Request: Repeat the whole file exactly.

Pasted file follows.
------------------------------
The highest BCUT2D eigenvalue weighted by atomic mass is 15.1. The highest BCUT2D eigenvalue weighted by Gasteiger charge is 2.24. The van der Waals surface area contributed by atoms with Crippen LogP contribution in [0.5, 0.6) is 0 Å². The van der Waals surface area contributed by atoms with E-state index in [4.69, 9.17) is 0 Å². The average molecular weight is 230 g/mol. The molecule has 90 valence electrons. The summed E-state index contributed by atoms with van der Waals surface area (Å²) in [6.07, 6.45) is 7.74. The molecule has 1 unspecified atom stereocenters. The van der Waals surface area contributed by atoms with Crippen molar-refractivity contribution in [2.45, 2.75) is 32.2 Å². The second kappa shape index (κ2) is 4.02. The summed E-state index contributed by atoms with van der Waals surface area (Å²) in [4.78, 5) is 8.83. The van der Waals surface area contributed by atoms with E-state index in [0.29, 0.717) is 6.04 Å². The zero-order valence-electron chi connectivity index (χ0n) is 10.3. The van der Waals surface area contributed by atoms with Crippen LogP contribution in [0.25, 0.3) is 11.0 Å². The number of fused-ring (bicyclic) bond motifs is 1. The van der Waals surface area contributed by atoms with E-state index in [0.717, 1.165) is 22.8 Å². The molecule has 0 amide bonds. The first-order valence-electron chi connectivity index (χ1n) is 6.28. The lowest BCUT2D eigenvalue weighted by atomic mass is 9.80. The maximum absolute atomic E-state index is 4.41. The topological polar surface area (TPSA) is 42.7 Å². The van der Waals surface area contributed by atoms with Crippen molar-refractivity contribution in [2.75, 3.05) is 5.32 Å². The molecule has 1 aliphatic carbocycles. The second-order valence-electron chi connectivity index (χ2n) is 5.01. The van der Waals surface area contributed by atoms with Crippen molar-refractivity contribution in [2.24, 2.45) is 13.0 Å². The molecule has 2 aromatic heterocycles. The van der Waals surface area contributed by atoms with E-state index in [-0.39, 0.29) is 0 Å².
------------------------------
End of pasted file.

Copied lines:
The highest BCUT2D eigenvalue weighted by atomic mass is 15.1. The highest BCUT2D eigenvalue weighted by Gasteiger charge is 2.24. The van der Waals surface area contributed by atoms with Crippen LogP contribution in [0.5, 0.6) is 0 Å². The van der Waals surface area contributed by atoms with E-state index in [4.69, 9.17) is 0 Å². The average molecular weight is 230 g/mol. The molecule has 90 valence electrons. The summed E-state index contributed by atoms with van der Waals surface area (Å²) in [6.07, 6.45) is 7.74. The molecule has 1 unspecified atom stereocenters. The van der Waals surface area contributed by atoms with Crippen molar-refractivity contribution in [2.45, 2.75) is 32.2 Å². The second kappa shape index (κ2) is 4.02. The summed E-state index contributed by atoms with van der Waals surface area (Å²) in [4.78, 5) is 8.83. The van der Waals surface area contributed by atoms with E-state index in [0.29, 0.717) is 6.04 Å². The zero-order valence-electron chi connectivity index (χ0n) is 10.3. The van der Waals surface area contributed by atoms with Crippen LogP contribution in [0.25, 0.3) is 11.0 Å². The number of fused-ring (bicyclic) bond motifs is 1. The van der Waals surface area contributed by atoms with E-state index in [0.717, 1.165) is 22.8 Å². The molecule has 0 amide bonds. The first-order valence-electron chi connectivity index (χ1n) is 6.28. The lowest BCUT2D eigenvalue weighted by atomic mass is 9.80. The maximum absolute atomic E-state index is 4.41. The topological polar surface area (TPSA) is 42.7 Å². The van der Waals surface area contributed by atoms with Crippen molar-refractivity contribution in [2.75, 3.05) is 5.32 Å². The molecule has 1 aliphatic carbocycles. The second-order valence-electron chi connectivity index (χ2n) is 5.01. The van der Waals surface area contributed by atoms with Crippen molar-refractivity contribution in [2.24, 2.45) is 13.0 Å². The molecule has 2 aromatic heterocycles. The van der Waals surface area contributed by atoms with E-state index in [-0.39, 0.29) is 0 Å².